When Julia Kennedy was born in 1982, The Arc had already been laying the groundwork for her to thrive.

Laura and Hal Kennedy were parents to two daughters, ages 3 and 4, when Julia arrived. Early on in her infancy, they knew that Julia was experiencing developmental delays. She eventually was diagnosed with profound intellectual disability and autism. Working with their pediatrician, the Kennedys sought out the help they would need to support Julia at every step, and they found their local chapter of The Arc, AHRC New York City.

A young girl is in a classroom setting. She's seated in front of a table; there are cups on the table in many different colors.Julia started attending a pre-school run by United Cerebral Palsy, where they received a flyer for a family event hosted by AHRC New York City. The whole family spent a Saturday afternoon connecting with other parents, siblings, and children with disabilities.

Laura shared: “It was like walking into the extended family that we all needed. It was the beginning of our now 40-year relationship with this incredible community of people.”

As Julia grew, and the Kennedys welcomed a fourth daughter, they began relying on The Arc for help with Julia’s schooling.

“I was learning about Julia’s rights and what environment could help her thrive. The team at AHRC New York City assured me that there was a continuum of services, and at the top, The Arc’s national office had gurus in special education policy fighting for systemic change. And before Julia was born, they had paved the way,” said Laura.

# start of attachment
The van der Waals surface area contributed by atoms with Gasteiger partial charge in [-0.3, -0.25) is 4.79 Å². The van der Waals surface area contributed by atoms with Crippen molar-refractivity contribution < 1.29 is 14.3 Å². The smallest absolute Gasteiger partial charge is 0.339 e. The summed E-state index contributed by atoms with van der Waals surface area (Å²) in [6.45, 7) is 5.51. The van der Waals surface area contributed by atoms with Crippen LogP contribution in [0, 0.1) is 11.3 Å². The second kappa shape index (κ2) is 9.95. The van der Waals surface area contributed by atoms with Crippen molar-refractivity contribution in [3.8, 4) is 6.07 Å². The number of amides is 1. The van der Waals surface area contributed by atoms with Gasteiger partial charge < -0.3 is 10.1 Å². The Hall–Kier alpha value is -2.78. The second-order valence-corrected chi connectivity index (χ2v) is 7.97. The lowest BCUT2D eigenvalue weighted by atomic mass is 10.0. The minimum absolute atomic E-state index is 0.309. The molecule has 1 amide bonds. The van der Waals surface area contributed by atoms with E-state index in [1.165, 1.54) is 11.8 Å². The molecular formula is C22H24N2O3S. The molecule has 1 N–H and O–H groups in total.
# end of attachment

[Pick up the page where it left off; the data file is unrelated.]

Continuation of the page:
She added: “Very little existed 10 years before Julia arrived on the scene. I think that’s one of the most important things for people to keep in mind—The Arc’s national advocacy impacts people who are young and old, those who are not even born yet.”

The Kennedys were struggling to balance their four busy daughters’ needs. AHRC New York City helped them through respite care. Julia was very uncomfortable traveling, and so as the family took short trips, they gradually learned to trust other caregivers. Julia had invaluable experiences at overnight camp and staying at a respite home for a night or weekend, and Laura and Hal learned how to balance the risk and the opportunity.

“We needed that support to give time and attention to each child. And Julia needed to have different experiences in her life to grow. Between AHRC New York City’s programs, the wonderful staff we’ve worked with over the years, and the families we met through the chapter, we all benefited,” said Laura.

Soon, Laura started taking on leadership roles in her local and state chapters. In 1993, she joined the Board of Directors of AHRC New York City, representing her home borough of Staten Island. Laura was focused on helping the chapter be the go-to organization for families, supporting those recently receiving a disability diagnosis, and making the kind of connections that the Kennedy family had because of The Arc.

“In the mid-1990s, you still had some pediatricians telling families when they received a diagnosis, ‘Don’t take this on, for the sake of the rest of your family.’ Well, The Arc was there for families to show them that there was another way, and my family was living proof of what was possible,” said Laura.